The social justice issue I chose to work on for this course is the abuses in polygamy. I chose this issue because I grew up in the FLDS (Fundamentalist Church of Jesus Christ of Latter-day Saints), which is a polygamist group that is currently headed by Warren S. Jeffs. This issue is something that has directly affected me, and continues to affect me in some ways, as well as many of my family members and friends who are still involved in the group. After selecting this issue, as I began to work on the assignments, I started to do research. I did online searches, searched the database of the SLCC library, and talked to different people over the course of the semester. What I discovered was somewhat startling: there is very little information about polygamy and its inherent issues and related crimes to be found. I couldn’t find any statistics or solid, credible information to use. So, I had to fall back on my own, personal knowledge and experiences, as well as speaking to others who also escaped polygamy – some were from the FLDS, like myself, and others came from other groups, but our stories are all very similar. Or, at least, there are many elements that seem to be universal when it comes to religious beliefs in polygamy.
Having grown up in the Salt Lake Valley, and knowing that there are an estimated 30,000 – 75,000 polygamists living in Utah alone, I assumed that everyone in Utah would be familiar with this issue. In this assumption, I found I was very mistaken. Although just about everyone I talk to is aware that polygamists live here, and most either know some polygamists or know someone who does, their understanding of what goes on “behind closed doors” so-to-speak is extremely limited. As I searched for information I had the thought: “Someone needs to get more information out there for people who want to understand this issue!” Then, I realized that I am someone. I can help people understand.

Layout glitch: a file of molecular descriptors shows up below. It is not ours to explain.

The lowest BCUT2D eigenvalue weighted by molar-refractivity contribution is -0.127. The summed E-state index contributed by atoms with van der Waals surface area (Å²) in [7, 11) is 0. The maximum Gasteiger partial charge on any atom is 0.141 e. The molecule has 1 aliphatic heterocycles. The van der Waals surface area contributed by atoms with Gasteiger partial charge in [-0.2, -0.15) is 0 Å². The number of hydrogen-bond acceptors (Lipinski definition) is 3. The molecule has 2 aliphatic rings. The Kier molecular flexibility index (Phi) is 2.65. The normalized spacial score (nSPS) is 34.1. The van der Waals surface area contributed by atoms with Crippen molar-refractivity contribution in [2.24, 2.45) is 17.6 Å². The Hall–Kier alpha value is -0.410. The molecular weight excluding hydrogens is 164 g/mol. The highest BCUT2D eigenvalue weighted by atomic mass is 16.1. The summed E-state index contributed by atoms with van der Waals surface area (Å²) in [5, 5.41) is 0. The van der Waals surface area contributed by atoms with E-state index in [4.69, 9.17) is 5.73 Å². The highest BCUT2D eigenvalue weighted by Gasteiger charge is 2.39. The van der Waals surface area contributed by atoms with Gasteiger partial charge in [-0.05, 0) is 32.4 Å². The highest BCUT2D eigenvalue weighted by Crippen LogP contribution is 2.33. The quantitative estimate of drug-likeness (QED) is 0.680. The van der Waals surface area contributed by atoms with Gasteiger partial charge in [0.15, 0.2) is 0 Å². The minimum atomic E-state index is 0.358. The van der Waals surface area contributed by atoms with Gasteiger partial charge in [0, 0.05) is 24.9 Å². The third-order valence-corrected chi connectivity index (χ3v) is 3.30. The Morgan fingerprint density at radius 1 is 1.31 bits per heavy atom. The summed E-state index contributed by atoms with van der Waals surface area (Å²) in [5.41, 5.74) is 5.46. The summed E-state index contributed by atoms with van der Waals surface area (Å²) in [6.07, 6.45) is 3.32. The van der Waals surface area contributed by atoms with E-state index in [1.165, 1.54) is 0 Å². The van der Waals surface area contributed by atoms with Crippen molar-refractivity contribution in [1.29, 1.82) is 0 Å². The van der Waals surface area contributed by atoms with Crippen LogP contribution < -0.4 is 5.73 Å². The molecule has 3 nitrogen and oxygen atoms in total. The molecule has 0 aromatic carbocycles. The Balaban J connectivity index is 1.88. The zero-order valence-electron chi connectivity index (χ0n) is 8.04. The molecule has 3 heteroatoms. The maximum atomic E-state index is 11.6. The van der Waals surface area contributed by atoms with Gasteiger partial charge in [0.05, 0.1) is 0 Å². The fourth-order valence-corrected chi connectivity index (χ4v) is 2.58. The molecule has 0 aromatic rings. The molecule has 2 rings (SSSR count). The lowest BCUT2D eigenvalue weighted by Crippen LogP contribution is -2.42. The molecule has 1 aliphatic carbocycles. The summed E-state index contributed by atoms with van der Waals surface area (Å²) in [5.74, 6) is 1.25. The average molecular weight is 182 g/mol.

I left the FLDS in March of 2012, with my husband and our six children. When we left we knew that we would be vilified by the church leadership and considered an apostate – traitors to god. Not only traitors to god, but we were told that the “innocent blood of our children would be on our skirts,” for taking them from the church. Basically, this means that my husband and myself, as their parents, would have to answer before for their sins and ultimately their damnation. My family and friends would be required to shun us and no one would be allowed to even talk to us once we took that step. It has been four years since I’ve seen my mother, my brothers and sisters, or nieces and nephews.
Along with a full-time schedule of classes at SLCC, I was also enrolled in a course at the University of Utah called Humanities in Focus – Life Through the Lens. It is a documentary film making course focused on raising awareness about different humanitarian issues in our community. My group made our film on my story. How and why we ultimately left the FLDS church. Through working on that, also, I came to realize that people really had no idea what polygamy was like – outside of shows like “Sister-Wives” and “Big Love.” Those shows definitely do not show the truth of polygamy.
So, my perspective shifted somewhat based on my understanding that before I can do much to address the abuses inside of polygamy, I have to raise awareness within the larger community and get some information out there. At that point, I shifted my focus from my basically fruitless research to figuring out the best way to present information from my own experiences. I understand that I cannot speak for everyone, but I can tell my own story. It was interesting for me to see how many opportunities came up once I had made this determination to speak up.
As part of this course, I chose to volunteer with IRC (International Rescue Committee). An organization that provides resources and help to refugees who are being resettled here in Utah. I chose this volunteer opportunity because those who are able to break free from these secluded polygamist societies have much in common with the refugees that IRC serves. I was hopeful that I could learn more about what resources might be available, and if there was a way I could help others get the help they need when they escape. I know, first-hand, how difficult it can be to be suddenly cut off from all that you lived for, and have everything and everyone who was a part of your life gone. As I worked at IRC and played a small part in helping people get the assistance they needed to make a new start in their lives, I couldn’t help but draw parallels and hope that someday the help will be available to all who need it.